From Iowa, USA:
I have a 3 year old with diabetes. Our doctor advised us to give her and her twin sister the new shot to prevent Chicken Pox. They received the shot on Friday and were exposed to Chicken Pox on Monday. Will the shot protect them or at least diminish the intensity of the Chicken Pox, or will it make it worse?
First of all, I suggest you discuss this issue with your childrens' pediatrician. I am not an infectious disease specialist, but according to my understanding, protection against chickenpox is expected to be in effect by 4 to 6 weeks after the immunization. The protection is not 100 percent complete in all patients immunized. Some patients may still get a mild form of chicken pox. I don't know if anyone has studied whether or not protection starts in the first week after immunization. I am not aware of any reason the immunization should make the chicken pox worse. Keep in mind that the majority of young children go through chicken pox without any serious complications as long as they make sure they keep the pox free of infection. (Chicken pox can be dangerous to newborn babies, adults, and to anyone on steroids, chemotherapy, or other immunosuppressants.)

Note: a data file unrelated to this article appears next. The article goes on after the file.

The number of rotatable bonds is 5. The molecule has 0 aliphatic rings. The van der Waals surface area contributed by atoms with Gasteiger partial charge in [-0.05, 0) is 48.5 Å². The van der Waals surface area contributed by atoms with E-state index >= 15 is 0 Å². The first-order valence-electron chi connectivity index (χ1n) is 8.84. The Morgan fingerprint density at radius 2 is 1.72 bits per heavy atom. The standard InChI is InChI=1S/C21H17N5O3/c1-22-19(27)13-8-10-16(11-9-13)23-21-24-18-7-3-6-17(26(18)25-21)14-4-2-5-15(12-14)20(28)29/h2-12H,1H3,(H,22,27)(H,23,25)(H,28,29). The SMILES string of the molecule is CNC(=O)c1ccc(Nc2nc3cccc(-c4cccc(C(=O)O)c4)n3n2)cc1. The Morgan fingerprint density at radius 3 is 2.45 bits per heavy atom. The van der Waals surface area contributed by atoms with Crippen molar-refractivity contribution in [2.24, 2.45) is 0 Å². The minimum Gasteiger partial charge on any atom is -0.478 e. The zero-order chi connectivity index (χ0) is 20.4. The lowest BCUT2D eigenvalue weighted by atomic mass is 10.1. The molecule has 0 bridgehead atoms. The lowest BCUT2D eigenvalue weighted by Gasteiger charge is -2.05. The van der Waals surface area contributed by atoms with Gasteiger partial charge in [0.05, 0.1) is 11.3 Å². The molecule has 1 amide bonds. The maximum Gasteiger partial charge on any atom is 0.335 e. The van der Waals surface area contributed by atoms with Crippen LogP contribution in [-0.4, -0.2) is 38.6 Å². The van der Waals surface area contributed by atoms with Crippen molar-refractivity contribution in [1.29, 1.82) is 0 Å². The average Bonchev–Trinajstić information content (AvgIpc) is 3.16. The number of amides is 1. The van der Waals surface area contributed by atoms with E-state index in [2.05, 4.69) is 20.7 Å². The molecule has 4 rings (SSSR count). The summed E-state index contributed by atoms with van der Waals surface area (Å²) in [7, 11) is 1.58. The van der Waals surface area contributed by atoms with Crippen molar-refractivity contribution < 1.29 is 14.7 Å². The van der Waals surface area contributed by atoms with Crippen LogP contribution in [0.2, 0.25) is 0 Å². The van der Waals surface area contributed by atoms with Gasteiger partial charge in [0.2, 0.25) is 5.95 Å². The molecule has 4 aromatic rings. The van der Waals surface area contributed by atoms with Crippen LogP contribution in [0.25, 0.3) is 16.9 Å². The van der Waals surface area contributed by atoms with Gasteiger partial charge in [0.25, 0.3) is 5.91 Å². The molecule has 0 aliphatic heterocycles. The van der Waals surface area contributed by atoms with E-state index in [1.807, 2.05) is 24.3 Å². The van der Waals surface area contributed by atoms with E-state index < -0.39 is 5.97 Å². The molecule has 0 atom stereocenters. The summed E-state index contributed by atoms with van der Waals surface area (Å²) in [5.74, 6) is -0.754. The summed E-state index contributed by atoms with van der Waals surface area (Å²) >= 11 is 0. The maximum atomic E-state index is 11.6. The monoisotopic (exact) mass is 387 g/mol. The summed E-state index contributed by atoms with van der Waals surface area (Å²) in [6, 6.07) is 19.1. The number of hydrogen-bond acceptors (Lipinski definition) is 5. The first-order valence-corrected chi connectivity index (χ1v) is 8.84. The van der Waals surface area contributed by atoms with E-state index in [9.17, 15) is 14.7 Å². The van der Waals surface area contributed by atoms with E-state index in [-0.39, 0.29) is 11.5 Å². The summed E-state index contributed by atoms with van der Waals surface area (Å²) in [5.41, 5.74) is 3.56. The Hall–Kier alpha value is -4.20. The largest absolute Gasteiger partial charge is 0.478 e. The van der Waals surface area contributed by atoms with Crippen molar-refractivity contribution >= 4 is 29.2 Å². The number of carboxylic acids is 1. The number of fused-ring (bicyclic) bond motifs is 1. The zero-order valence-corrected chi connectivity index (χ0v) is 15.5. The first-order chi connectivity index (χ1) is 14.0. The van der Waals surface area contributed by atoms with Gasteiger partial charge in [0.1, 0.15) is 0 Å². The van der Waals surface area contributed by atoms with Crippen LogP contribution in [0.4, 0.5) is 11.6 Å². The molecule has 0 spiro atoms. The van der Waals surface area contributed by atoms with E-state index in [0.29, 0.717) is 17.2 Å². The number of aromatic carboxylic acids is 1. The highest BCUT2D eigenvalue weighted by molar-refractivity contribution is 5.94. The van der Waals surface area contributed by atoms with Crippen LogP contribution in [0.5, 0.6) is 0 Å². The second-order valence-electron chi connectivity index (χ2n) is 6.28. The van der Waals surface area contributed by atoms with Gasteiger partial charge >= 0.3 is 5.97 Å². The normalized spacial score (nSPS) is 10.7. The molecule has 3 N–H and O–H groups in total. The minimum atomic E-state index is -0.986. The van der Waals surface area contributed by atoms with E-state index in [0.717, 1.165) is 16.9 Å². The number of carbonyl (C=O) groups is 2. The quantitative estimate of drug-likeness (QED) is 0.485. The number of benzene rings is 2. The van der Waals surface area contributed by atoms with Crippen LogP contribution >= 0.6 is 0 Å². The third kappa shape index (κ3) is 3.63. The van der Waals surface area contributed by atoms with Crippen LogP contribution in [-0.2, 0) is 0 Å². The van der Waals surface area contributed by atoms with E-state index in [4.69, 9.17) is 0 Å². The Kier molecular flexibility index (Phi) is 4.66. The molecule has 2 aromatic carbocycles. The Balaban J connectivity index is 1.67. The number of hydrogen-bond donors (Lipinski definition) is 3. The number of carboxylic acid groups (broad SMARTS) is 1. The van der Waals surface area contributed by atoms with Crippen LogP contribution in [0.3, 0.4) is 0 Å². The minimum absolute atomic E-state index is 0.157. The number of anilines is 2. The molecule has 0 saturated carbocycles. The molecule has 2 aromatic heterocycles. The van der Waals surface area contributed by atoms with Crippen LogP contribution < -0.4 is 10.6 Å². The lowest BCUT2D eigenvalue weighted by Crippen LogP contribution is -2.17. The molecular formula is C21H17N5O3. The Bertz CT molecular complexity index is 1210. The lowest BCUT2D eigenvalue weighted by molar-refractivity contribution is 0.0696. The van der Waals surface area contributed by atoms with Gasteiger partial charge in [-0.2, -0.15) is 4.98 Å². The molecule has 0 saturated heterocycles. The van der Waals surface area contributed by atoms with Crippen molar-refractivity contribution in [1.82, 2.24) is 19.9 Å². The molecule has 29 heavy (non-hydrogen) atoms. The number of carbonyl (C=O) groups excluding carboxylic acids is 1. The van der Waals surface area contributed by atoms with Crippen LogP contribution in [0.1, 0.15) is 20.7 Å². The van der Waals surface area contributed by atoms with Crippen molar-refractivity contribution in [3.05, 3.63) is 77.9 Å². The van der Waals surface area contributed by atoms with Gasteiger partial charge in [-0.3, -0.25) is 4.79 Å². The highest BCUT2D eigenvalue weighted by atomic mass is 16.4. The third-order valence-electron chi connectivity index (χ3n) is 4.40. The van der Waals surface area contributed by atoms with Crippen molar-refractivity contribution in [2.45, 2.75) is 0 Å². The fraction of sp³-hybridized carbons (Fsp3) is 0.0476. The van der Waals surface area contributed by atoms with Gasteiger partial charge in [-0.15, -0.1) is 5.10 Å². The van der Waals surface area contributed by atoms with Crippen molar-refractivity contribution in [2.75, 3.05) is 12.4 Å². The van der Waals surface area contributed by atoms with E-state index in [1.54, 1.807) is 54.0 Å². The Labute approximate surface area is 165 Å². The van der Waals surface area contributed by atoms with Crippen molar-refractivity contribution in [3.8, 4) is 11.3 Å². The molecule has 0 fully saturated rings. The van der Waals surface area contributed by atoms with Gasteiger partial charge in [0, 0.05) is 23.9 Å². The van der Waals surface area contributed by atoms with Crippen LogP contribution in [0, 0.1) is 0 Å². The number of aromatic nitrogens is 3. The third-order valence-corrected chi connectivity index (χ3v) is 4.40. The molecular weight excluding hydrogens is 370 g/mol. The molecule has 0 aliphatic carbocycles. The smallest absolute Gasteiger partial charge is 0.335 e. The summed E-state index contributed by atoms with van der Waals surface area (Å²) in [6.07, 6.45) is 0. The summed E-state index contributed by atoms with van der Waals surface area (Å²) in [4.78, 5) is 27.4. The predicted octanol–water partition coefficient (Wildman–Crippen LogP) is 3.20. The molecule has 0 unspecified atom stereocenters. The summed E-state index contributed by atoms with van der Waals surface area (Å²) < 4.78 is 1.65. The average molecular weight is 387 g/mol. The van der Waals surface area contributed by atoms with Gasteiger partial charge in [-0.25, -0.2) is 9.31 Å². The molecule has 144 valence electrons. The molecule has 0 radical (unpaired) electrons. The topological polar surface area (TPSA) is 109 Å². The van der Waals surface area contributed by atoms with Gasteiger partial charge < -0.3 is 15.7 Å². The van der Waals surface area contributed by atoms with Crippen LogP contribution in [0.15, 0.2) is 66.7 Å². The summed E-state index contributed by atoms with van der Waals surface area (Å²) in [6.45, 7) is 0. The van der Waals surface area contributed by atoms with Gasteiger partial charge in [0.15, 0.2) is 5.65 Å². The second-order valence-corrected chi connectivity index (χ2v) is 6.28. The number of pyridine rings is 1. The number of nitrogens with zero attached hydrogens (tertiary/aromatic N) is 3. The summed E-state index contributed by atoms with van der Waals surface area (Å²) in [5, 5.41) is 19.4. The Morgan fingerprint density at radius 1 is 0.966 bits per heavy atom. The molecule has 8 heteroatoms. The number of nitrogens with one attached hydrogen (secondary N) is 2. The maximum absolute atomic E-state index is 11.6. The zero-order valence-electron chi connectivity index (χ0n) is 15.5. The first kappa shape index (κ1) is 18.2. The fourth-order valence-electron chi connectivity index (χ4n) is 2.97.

You should anticipate if your child with diabetes gets chicken pox, her blood sugars may go up and she made need extra insulin. You should also anticipate that she may not want to eat or drink if she gets chicken pox in the mouth and you should have cold apple juice or regular soda in the house in case that is all that she will take in for a few days.
Original posting 26 Jan 98
Last Updated: Tuesday April 06, 2010 15:08:54
This Internet site provides information of a general nature and is designed for educational purposes only. If you have any concerns about your own health or the health of your child, you should always consult with a physician or other health care professional.
This site is published by Children With Diabetes, Inc, which is responsible for its contents.
© Children with Diabetes, Inc. 1995-2013. Comments and Feedback.